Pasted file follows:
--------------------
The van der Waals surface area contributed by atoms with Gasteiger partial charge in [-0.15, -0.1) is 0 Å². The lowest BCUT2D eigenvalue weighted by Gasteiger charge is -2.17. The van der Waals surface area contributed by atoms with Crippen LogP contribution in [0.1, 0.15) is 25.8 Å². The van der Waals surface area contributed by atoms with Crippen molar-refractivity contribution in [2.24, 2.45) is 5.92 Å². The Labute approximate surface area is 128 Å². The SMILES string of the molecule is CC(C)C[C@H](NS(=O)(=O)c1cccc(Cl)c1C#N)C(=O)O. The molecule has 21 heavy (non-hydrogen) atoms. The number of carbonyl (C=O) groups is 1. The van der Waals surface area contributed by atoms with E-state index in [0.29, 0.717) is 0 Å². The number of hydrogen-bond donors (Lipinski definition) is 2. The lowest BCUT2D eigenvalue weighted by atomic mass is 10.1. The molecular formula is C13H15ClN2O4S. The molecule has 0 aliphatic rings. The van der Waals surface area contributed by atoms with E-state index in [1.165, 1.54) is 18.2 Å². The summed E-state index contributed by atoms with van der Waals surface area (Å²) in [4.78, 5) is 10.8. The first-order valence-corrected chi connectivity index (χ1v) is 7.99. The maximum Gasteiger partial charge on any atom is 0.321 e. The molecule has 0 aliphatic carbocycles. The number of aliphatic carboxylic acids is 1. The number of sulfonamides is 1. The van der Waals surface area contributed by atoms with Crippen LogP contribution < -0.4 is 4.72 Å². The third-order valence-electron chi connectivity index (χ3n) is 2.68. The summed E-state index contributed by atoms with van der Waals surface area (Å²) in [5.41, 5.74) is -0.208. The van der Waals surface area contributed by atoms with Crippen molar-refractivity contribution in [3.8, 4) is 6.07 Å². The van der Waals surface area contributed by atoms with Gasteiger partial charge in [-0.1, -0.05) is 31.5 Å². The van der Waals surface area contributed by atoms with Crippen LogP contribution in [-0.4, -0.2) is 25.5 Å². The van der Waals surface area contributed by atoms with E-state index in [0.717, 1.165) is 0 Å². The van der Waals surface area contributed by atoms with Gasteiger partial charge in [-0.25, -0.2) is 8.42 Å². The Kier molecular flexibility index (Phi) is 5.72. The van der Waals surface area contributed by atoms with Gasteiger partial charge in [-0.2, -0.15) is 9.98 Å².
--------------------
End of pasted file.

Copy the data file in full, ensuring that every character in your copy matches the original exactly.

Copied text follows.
The van der Waals surface area contributed by atoms with Gasteiger partial charge in [-0.15, -0.1) is 0 Å². The lowest BCUT2D eigenvalue weighted by Gasteiger charge is -2.17. The van der Waals surface area contributed by atoms with Crippen LogP contribution in [0.1, 0.15) is 25.8 Å². The van der Waals surface area contributed by atoms with Crippen molar-refractivity contribution in [2.24, 2.45) is 5.92 Å². The Labute approximate surface area is 128 Å². The SMILES string of the molecule is CC(C)C[C@H](NS(=O)(=O)c1cccc(Cl)c1C#N)C(=O)O. The molecule has 21 heavy (non-hydrogen) atoms. The number of carbonyl (C=O) groups is 1. The van der Waals surface area contributed by atoms with E-state index in [0.29, 0.717) is 0 Å². The number of hydrogen-bond donors (Lipinski definition) is 2. The lowest BCUT2D eigenvalue weighted by atomic mass is 10.1. The molecular formula is C13H15ClN2O4S. The molecule has 0 aliphatic rings. The van der Waals surface area contributed by atoms with E-state index in [1.165, 1.54) is 18.2 Å². The summed E-state index contributed by atoms with van der Waals surface area (Å²) in [4.78, 5) is 10.8. The first-order valence-corrected chi connectivity index (χ1v) is 7.99. The maximum Gasteiger partial charge on any atom is 0.321 e. The molecule has 0 aliphatic carbocycles. The number of aliphatic carboxylic acids is 1. The number of sulfonamides is 1. The van der Waals surface area contributed by atoms with Crippen LogP contribution < -0.4 is 4.72 Å². The third-order valence-electron chi connectivity index (χ3n) is 2.68. The summed E-state index contributed by atoms with van der Waals surface area (Å²) in [5.41, 5.74) is -0.208. The van der Waals surface area contributed by atoms with Crippen molar-refractivity contribution in [3.8, 4) is 6.07 Å². The van der Waals surface area contributed by atoms with Gasteiger partial charge in [-0.1, -0.05) is 31.5 Å². The van der Waals surface area contributed by atoms with Crippen LogP contribution in [-0.4, -0.2) is 25.5 Å². The van der Waals surface area contributed by atoms with E-state index in [0.717, 1.165) is 0 Å². The van der Waals surface area contributed by atoms with Gasteiger partial charge in [-0.25, -0.2) is 8.42 Å². The Kier molecular flexibility index (Phi) is 5.72. The van der Waals surface area contributed by atoms with Gasteiger partial charge in [-0.2, -0.15) is 9.98 Å².